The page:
Building a Sense of Community at John F. Kennedy
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By Kim Underwood
Winston-Salem/Forsyth County Schools
SEPTEMBER 5. 2017 – Senior Anson Rogers is glad that he chose to go to John F. Kennedy High School.
“I like the teachers,” Rogers said. “They help us out a lot. My English teacher is awesome.”
His English teacher is Kristen Kennedy.
Students appreciate Kennedy and the school’s other teachers so much that, when Principal Keisha Gabriel asked each of them to introduce themselves at the high school’s class meeting on Friday, students clapped and shouted as one after another spoke.
Gabriel started the class meetings last year – her first as principal at Kennedy, a magnet school for middle and high school that offers four career academies – as a way of helping everyone connect. The high school has about 250 students, and the middle school has about 100.
“The school is so small,” Gabriel said. “We really wanted them to build a sense of community.”
For the first class meetings – the middle school met later in the day – Gabriel had T-shirts made for students and teachers and other staff members to wear.
“We’re really trying to have some school pride,” Gabriel said.
The T-shirts featured a logo created last year by two Kennedy students. Bobby Williams graduated last year. Mirka Medel-Crispin – known to many as Alpha – is back this year as a senior. It felt good seeing everyone wearing T-shirts with the logo they designed, she said.
“I’m proud,” Medel-Crispin said. “It’s something of me out there.”
What does she like about the school?
That it’s small and has good teachers and that she has good friends there.
After Gabriel opened the meeting by having everyone join in shouting the school’s initials – “J...F...K!,”she said, “I cannot tell you how happy we are to have you all here.”
After covering such basics as rules for using smartphones and having staff members introduce themselves, she said, “Each and every one of you chose to be here. You really wanted the extra opportunities we provide.”
The students inspire the teachers, she said.
“We can’t help but work twice as hard when we know you’re working so hard,” she said.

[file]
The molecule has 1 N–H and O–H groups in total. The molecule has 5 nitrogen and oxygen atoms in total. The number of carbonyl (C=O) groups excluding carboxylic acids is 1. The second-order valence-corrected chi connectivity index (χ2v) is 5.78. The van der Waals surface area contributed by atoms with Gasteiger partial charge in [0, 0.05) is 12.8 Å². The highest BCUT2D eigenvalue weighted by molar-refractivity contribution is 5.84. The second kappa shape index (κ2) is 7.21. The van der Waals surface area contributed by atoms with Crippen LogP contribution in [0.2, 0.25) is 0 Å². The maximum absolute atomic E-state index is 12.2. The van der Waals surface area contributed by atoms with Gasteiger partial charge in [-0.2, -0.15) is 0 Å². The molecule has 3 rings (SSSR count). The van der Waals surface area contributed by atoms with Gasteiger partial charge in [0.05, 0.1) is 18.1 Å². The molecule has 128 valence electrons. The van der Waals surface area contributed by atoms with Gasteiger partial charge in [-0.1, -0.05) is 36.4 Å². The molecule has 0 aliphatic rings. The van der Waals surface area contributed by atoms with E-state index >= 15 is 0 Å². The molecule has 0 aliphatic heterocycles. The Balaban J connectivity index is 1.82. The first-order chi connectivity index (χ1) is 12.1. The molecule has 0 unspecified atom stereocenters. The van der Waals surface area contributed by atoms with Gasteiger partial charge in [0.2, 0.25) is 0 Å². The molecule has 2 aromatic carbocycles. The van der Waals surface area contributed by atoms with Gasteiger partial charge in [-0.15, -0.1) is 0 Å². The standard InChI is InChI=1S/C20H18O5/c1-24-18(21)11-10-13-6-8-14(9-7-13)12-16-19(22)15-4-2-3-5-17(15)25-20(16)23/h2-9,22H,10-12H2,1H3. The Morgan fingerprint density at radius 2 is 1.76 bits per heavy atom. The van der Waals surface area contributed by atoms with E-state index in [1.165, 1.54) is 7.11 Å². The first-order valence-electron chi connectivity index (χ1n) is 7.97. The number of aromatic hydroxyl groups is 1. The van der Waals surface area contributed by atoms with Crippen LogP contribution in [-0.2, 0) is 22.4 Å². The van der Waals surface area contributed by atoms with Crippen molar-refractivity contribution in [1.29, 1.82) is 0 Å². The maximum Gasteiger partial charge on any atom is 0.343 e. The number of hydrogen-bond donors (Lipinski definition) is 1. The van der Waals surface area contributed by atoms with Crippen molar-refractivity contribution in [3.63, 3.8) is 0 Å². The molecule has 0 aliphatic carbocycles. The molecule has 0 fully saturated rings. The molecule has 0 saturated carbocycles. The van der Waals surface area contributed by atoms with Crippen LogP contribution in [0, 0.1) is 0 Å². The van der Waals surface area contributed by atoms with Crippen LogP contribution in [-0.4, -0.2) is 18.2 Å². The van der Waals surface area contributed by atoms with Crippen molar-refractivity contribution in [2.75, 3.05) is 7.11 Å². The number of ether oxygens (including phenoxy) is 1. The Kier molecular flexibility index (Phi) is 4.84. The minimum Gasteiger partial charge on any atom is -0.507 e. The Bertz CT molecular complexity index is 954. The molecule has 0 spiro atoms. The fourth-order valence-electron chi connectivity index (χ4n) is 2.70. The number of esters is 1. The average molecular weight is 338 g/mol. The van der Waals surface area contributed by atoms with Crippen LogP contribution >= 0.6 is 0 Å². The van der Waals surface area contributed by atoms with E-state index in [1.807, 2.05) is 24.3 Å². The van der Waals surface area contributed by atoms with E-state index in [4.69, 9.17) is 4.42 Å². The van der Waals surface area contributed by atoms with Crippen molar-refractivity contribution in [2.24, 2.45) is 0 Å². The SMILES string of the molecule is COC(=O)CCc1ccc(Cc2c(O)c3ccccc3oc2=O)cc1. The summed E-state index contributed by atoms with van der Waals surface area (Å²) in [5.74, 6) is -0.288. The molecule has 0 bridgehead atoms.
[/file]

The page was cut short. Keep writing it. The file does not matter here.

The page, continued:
After covering some other topics, it was time for the big finish. Gabriel invited science teacher Kyle Luth to step forward. Apparently, Luth is quite the whiz when it comes to the hand game Rock-Paper-Scissors in which two players simultaneously reveal the shape of a rock, paper or scissors.
In case anyone was unfamiliar with the game, Luth invited senior Nicholas Shepard to come forward so that they could demonstrate it for everyone. Up next, Luth announced was tournament in which everyone would compete in a series of two-out-of three competitions to determine the champion of the high school.
As a bonus, Gabriel announced the winner would walk away with a $25 gift card from Chick-fil-A.
Someone hearing about such a tournament might predict that hubbub would ensue. And so it did. But it was fun hubbub.
After senior Shane Adelson was eliminated, he had a moment free to say what he likes about Kennedy.
“The people,” Adelson said.
After a few minutes, all of the students who had not yet been defeated were invited up on the stage. There were 12 of them. They competed against each other until it was down to two – Bryan Mills and Cinthia Vazquez-Segovia.
After their two-out-of three, Mills was the winner and proud owner of the gift card. His reasons for liking Kennedy were in keeping with others’ thoughts about what makes it a good school.
“The friends, the teachers,” Mills said.
When Mills and Luth had a just-for-fun competition, Luth won.
After the tournament, everyone returned to their classrooms so they could get on with their learning.
“They are energetic and positive,” Gabriel said as she watched them go.